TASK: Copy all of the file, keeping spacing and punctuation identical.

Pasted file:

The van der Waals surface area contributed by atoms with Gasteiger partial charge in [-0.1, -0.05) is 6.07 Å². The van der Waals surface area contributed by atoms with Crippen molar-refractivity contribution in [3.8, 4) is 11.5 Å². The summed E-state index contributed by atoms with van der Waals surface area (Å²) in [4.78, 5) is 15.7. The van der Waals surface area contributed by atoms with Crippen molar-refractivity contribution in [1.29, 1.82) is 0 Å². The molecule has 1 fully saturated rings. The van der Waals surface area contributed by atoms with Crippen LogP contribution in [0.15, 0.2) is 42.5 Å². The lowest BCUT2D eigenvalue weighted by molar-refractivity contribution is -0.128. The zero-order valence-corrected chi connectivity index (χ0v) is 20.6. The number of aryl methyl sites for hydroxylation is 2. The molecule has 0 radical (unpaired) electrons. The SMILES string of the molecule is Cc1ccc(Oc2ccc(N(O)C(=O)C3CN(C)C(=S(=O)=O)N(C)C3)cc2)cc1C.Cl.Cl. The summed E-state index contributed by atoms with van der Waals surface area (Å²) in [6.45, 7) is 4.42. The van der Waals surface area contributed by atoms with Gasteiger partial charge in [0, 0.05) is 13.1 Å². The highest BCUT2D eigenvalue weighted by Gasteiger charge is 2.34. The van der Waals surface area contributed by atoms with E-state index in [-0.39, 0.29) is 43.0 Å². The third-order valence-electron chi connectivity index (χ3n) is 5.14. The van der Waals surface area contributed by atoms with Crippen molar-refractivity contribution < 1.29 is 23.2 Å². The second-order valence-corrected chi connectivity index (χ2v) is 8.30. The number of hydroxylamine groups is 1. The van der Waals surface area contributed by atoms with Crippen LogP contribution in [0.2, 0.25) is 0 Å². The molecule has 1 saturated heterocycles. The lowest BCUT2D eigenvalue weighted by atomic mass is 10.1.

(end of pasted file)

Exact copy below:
The van der Waals surface area contributed by atoms with Gasteiger partial charge in [-0.1, -0.05) is 6.07 Å². The van der Waals surface area contributed by atoms with Crippen molar-refractivity contribution in [3.8, 4) is 11.5 Å². The summed E-state index contributed by atoms with van der Waals surface area (Å²) in [4.78, 5) is 15.7. The van der Waals surface area contributed by atoms with Crippen molar-refractivity contribution in [1.29, 1.82) is 0 Å². The molecule has 1 fully saturated rings. The van der Waals surface area contributed by atoms with Crippen LogP contribution in [0.15, 0.2) is 42.5 Å². The lowest BCUT2D eigenvalue weighted by molar-refractivity contribution is -0.128. The zero-order valence-corrected chi connectivity index (χ0v) is 20.6. The number of aryl methyl sites for hydroxylation is 2. The molecule has 0 radical (unpaired) electrons. The SMILES string of the molecule is Cc1ccc(Oc2ccc(N(O)C(=O)C3CN(C)C(=S(=O)=O)N(C)C3)cc2)cc1C.Cl.Cl. The summed E-state index contributed by atoms with van der Waals surface area (Å²) in [6.45, 7) is 4.42. The van der Waals surface area contributed by atoms with Gasteiger partial charge in [0, 0.05) is 13.1 Å². The highest BCUT2D eigenvalue weighted by Gasteiger charge is 2.34. The van der Waals surface area contributed by atoms with E-state index in [-0.39, 0.29) is 43.0 Å². The third-order valence-electron chi connectivity index (χ3n) is 5.14. The van der Waals surface area contributed by atoms with Crippen molar-refractivity contribution < 1.29 is 23.2 Å². The second-order valence-corrected chi connectivity index (χ2v) is 8.30. The number of hydroxylamine groups is 1. The van der Waals surface area contributed by atoms with Crippen LogP contribution in [0.2, 0.25) is 0 Å². The molecule has 1 saturated heterocycles. The lowest BCUT2D eigenvalue weighted by atomic mass is 10.1.